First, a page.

Year of Publication
OBJECTIVES: Participation in the Special Supplemental Nutrition Program for Women, Infants, and Children (WIC) has been associated with lower breastfeeding initiation and duration. This study examines breastfeeding-related factors among WIC participants and nonparticipants that might explain these previous findings.
METHODS: Respondents to the 2007 Infant Feeding Practices Study II who were income-eligible for WIC were categorized as follows: no WIC participation (No-WIC); prenatal participation and infant entry while ≥60 % breastfeeding (WIC BF-high); prenatal participation and infant entry while <60 % breastfeeding (WIC BF-low). Percent breastfeeding was the number of breast milk feeds divided by the total number of liquid feeds. Using propensity scores, we matched WIC BF-high respondents to No-WIC respondents on demographic and breastfeeding factors. We used logistic regression to estimate the impact of WIC participation on breastfeeding at 3 months postpartum in the matched sample. Within-WIC differences were explored.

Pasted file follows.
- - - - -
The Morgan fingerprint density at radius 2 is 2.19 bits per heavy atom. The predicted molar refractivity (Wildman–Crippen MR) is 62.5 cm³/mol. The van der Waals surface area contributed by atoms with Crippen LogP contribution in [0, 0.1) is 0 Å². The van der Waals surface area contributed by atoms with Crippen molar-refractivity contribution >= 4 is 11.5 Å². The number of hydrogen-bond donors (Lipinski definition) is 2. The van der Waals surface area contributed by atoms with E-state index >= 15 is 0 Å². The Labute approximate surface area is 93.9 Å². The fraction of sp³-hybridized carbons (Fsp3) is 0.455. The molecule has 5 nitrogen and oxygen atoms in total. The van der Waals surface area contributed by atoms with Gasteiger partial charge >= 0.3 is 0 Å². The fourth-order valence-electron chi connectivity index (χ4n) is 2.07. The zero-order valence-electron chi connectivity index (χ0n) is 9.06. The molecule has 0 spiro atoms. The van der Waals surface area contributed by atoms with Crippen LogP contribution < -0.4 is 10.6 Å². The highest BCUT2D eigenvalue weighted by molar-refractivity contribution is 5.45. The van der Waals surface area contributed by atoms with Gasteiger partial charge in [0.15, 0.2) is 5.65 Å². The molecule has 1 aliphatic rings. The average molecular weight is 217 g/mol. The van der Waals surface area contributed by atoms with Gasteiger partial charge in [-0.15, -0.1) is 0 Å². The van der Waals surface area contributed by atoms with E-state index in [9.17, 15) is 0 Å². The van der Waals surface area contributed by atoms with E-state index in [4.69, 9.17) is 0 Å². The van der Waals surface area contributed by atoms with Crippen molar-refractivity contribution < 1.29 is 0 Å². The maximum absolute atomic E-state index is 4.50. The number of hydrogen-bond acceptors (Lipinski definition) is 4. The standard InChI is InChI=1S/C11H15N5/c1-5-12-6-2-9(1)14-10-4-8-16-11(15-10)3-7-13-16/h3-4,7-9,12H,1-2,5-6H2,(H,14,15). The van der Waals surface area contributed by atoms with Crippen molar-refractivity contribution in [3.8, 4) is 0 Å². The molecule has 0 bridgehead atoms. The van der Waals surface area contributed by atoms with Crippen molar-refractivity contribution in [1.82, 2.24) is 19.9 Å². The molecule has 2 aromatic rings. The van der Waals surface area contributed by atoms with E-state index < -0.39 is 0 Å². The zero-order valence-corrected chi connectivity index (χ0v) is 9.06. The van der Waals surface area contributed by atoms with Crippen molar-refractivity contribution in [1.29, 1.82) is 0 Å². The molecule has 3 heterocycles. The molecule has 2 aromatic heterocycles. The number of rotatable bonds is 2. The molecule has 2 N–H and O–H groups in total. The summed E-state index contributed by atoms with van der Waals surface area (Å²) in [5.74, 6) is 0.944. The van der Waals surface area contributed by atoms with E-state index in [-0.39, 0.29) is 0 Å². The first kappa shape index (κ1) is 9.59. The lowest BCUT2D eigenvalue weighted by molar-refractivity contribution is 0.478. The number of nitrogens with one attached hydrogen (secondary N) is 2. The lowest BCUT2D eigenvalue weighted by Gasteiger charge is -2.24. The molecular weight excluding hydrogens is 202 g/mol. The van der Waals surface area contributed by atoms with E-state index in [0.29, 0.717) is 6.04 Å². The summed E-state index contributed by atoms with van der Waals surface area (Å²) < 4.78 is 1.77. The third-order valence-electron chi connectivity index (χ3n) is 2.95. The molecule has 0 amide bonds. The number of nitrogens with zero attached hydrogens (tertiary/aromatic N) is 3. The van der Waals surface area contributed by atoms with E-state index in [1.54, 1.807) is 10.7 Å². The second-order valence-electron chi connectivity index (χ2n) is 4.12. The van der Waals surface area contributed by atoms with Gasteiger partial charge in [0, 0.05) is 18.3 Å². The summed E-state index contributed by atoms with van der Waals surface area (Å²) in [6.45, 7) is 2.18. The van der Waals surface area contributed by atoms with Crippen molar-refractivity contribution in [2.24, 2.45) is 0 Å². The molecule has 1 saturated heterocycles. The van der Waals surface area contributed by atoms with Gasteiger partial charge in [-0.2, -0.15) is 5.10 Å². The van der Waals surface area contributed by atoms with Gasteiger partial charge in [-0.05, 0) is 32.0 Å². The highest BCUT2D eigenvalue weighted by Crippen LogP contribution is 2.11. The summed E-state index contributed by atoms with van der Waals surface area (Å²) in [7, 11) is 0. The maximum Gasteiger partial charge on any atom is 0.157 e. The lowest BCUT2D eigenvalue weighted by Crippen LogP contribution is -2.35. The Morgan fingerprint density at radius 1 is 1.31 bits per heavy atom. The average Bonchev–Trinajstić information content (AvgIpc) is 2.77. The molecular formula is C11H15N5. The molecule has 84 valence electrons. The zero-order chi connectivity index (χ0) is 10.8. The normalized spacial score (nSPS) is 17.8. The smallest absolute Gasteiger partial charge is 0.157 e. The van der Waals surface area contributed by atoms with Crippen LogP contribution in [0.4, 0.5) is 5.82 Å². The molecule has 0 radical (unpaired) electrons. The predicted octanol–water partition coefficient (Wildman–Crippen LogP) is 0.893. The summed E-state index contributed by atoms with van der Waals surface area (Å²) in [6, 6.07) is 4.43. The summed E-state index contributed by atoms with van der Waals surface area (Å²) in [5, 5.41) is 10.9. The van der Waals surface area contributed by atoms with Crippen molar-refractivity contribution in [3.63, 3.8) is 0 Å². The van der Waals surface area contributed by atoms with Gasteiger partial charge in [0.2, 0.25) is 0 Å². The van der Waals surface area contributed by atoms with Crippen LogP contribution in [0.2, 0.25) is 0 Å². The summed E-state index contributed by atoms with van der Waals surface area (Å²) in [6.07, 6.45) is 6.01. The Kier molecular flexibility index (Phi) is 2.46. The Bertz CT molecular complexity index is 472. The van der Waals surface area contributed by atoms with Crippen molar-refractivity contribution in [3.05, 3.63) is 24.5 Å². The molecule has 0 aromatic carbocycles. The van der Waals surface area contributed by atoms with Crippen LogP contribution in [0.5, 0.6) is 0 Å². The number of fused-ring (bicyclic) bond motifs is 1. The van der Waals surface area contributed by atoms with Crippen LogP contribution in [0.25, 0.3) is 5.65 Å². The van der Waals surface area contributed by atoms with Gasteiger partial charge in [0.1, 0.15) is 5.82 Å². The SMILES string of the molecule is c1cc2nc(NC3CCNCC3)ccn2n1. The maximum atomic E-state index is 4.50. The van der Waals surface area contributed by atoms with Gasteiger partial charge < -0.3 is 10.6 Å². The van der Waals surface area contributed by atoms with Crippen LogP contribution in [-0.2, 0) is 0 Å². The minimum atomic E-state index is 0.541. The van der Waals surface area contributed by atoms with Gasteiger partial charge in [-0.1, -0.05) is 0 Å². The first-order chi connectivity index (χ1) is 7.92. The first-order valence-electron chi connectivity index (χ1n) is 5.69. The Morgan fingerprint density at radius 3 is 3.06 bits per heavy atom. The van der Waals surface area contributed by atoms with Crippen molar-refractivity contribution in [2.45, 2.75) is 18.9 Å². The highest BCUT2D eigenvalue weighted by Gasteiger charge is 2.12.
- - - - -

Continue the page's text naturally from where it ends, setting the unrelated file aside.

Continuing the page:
RESULTS: Of 743 income-eligible respondents, 293 never enrolled in WIC, 230 were categorized as WIC BF-high, and 220 as WIC BF-low. Compared to matched No-WIC respondents, WIC BF-high respondents had increased odds of breastfeeding at 3 months, though this difference was not statistically significant (OR 1.92; 95 % CI 0.95-3.67; p value 0.07). WIC BF-high respondents were more similar on breastfeeding-related characteristics to No-WIC respondents than to WIC BF-low respondents.
CONCLUSIONS FOR PRACTICE: Accounting for prenatal breastfeeding intentions and attitudes, we find no negative association between WIC participation and breastfeeding at 3 months postpartum. This is in contrast to prior studies, and highlights the importance of understanding within-WIC differences.